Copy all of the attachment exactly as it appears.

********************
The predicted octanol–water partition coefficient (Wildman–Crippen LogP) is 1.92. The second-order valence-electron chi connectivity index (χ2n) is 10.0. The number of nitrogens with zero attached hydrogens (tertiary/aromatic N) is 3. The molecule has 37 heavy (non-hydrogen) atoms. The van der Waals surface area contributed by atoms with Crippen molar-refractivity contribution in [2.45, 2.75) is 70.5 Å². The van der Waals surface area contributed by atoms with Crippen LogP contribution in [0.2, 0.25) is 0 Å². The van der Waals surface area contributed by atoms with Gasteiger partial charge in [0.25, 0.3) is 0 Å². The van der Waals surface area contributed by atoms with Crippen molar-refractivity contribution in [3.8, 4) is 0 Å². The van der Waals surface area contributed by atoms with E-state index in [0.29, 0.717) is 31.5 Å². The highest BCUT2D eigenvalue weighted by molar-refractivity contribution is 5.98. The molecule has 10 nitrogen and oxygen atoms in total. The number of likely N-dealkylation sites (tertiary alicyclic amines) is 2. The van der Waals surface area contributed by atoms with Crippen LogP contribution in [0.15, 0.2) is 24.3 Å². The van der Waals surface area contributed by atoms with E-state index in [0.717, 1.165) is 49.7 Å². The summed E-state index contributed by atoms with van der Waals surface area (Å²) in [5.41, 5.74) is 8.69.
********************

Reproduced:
The predicted octanol–water partition coefficient (Wildman–Crippen LogP) is 1.92. The second-order valence-electron chi connectivity index (χ2n) is 10.0. The number of nitrogens with zero attached hydrogens (tertiary/aromatic N) is 3. The molecule has 37 heavy (non-hydrogen) atoms. The van der Waals surface area contributed by atoms with Crippen molar-refractivity contribution in [2.45, 2.75) is 70.5 Å². The van der Waals surface area contributed by atoms with Crippen LogP contribution in [0.2, 0.25) is 0 Å². The van der Waals surface area contributed by atoms with Gasteiger partial charge in [0.25, 0.3) is 0 Å². The van der Waals surface area contributed by atoms with Crippen molar-refractivity contribution in [3.8, 4) is 0 Å². The van der Waals surface area contributed by atoms with E-state index in [0.29, 0.717) is 31.5 Å². The highest BCUT2D eigenvalue weighted by molar-refractivity contribution is 5.98. The molecule has 10 nitrogen and oxygen atoms in total. The number of likely N-dealkylation sites (tertiary alicyclic amines) is 2. The van der Waals surface area contributed by atoms with Crippen LogP contribution in [0.15, 0.2) is 24.3 Å². The van der Waals surface area contributed by atoms with E-state index in [0.717, 1.165) is 49.7 Å². The summed E-state index contributed by atoms with van der Waals surface area (Å²) in [5.41, 5.74) is 8.69.